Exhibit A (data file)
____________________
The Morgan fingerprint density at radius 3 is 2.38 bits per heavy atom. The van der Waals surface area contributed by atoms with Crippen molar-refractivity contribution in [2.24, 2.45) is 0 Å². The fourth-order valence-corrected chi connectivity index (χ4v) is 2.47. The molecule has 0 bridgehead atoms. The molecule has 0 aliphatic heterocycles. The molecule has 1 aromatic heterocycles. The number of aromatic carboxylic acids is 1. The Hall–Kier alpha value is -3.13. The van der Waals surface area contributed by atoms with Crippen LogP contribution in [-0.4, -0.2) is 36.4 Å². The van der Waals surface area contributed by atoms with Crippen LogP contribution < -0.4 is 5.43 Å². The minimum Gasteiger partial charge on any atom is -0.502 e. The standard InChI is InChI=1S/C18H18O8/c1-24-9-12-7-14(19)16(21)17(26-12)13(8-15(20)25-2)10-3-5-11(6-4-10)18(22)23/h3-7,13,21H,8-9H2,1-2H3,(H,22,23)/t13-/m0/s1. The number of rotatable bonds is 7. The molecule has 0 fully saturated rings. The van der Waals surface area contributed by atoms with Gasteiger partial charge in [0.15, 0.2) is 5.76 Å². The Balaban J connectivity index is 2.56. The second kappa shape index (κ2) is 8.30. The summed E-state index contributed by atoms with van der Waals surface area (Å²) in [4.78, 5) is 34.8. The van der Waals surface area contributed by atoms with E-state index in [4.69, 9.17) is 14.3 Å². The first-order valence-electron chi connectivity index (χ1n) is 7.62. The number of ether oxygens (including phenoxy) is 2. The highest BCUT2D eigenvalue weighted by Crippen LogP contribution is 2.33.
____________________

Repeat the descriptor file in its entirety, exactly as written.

The Morgan fingerprint density at radius 3 is 2.38 bits per heavy atom. The van der Waals surface area contributed by atoms with Crippen molar-refractivity contribution in [2.24, 2.45) is 0 Å². The fourth-order valence-corrected chi connectivity index (χ4v) is 2.47. The molecule has 0 bridgehead atoms. The molecule has 0 aliphatic heterocycles. The molecule has 1 aromatic heterocycles. The number of aromatic carboxylic acids is 1. The Hall–Kier alpha value is -3.13. The van der Waals surface area contributed by atoms with Crippen LogP contribution in [-0.4, -0.2) is 36.4 Å². The van der Waals surface area contributed by atoms with Crippen LogP contribution < -0.4 is 5.43 Å². The minimum Gasteiger partial charge on any atom is -0.502 e. The standard InChI is InChI=1S/C18H18O8/c1-24-9-12-7-14(19)16(21)17(26-12)13(8-15(20)25-2)10-3-5-11(6-4-10)18(22)23/h3-7,13,21H,8-9H2,1-2H3,(H,22,23)/t13-/m0/s1. The number of rotatable bonds is 7. The molecule has 0 fully saturated rings. The van der Waals surface area contributed by atoms with Gasteiger partial charge in [0.15, 0.2) is 5.76 Å². The Balaban J connectivity index is 2.56. The second kappa shape index (κ2) is 8.30. The summed E-state index contributed by atoms with van der Waals surface area (Å²) in [4.78, 5) is 34.8. The van der Waals surface area contributed by atoms with E-state index in [4.69, 9.17) is 14.3 Å². The first-order valence-electron chi connectivity index (χ1n) is 7.62. The number of ether oxygens (including phenoxy) is 2. The highest BCUT2D eigenvalue weighted by Crippen LogP contribution is 2.33.